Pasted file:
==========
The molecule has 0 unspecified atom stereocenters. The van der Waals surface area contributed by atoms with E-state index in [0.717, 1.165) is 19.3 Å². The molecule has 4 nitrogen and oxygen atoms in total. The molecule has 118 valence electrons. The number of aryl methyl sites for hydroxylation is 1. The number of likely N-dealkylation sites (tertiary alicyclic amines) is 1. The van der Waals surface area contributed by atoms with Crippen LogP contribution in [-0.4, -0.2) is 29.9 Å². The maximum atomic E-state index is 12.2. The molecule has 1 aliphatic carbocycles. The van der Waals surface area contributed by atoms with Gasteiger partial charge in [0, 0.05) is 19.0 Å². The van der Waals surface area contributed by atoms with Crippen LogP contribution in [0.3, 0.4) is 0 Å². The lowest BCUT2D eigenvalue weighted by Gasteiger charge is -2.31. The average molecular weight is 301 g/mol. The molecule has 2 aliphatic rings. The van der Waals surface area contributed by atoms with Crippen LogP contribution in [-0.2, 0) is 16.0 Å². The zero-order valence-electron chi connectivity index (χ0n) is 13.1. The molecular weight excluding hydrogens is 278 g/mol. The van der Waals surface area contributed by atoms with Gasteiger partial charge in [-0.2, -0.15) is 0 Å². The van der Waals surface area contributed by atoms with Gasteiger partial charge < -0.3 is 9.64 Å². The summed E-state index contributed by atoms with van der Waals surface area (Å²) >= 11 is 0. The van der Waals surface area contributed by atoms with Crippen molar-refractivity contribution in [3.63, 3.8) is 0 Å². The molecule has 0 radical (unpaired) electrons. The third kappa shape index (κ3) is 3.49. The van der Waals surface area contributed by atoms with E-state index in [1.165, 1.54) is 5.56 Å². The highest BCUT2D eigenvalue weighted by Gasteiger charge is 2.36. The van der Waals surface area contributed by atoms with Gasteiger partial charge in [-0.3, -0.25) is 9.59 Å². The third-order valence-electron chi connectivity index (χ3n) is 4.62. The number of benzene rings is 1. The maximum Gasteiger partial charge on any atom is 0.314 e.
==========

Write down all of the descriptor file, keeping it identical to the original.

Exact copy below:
The molecule has 0 unspecified atom stereocenters. The van der Waals surface area contributed by atoms with E-state index in [0.717, 1.165) is 19.3 Å². The molecule has 4 nitrogen and oxygen atoms in total. The molecule has 118 valence electrons. The number of aryl methyl sites for hydroxylation is 1. The number of likely N-dealkylation sites (tertiary alicyclic amines) is 1. The van der Waals surface area contributed by atoms with Crippen LogP contribution in [-0.4, -0.2) is 29.9 Å². The maximum atomic E-state index is 12.2. The molecule has 1 aliphatic carbocycles. The van der Waals surface area contributed by atoms with Gasteiger partial charge in [0, 0.05) is 19.0 Å². The van der Waals surface area contributed by atoms with Crippen LogP contribution in [0.3, 0.4) is 0 Å². The lowest BCUT2D eigenvalue weighted by Gasteiger charge is -2.31. The average molecular weight is 301 g/mol. The molecule has 2 aliphatic rings. The van der Waals surface area contributed by atoms with Crippen LogP contribution in [-0.2, 0) is 16.0 Å². The zero-order valence-electron chi connectivity index (χ0n) is 13.1. The molecular weight excluding hydrogens is 278 g/mol. The van der Waals surface area contributed by atoms with Gasteiger partial charge in [-0.2, -0.15) is 0 Å². The van der Waals surface area contributed by atoms with Gasteiger partial charge < -0.3 is 9.64 Å². The summed E-state index contributed by atoms with van der Waals surface area (Å²) >= 11 is 0. The van der Waals surface area contributed by atoms with Crippen molar-refractivity contribution in [3.63, 3.8) is 0 Å². The molecule has 0 radical (unpaired) electrons. The third kappa shape index (κ3) is 3.49. The van der Waals surface area contributed by atoms with E-state index in [1.165, 1.54) is 5.56 Å². The highest BCUT2D eigenvalue weighted by Gasteiger charge is 2.36. The van der Waals surface area contributed by atoms with Gasteiger partial charge in [-0.3, -0.25) is 9.59 Å². The third-order valence-electron chi connectivity index (χ3n) is 4.62. The number of benzene rings is 1. The maximum Gasteiger partial charge on any atom is 0.314 e.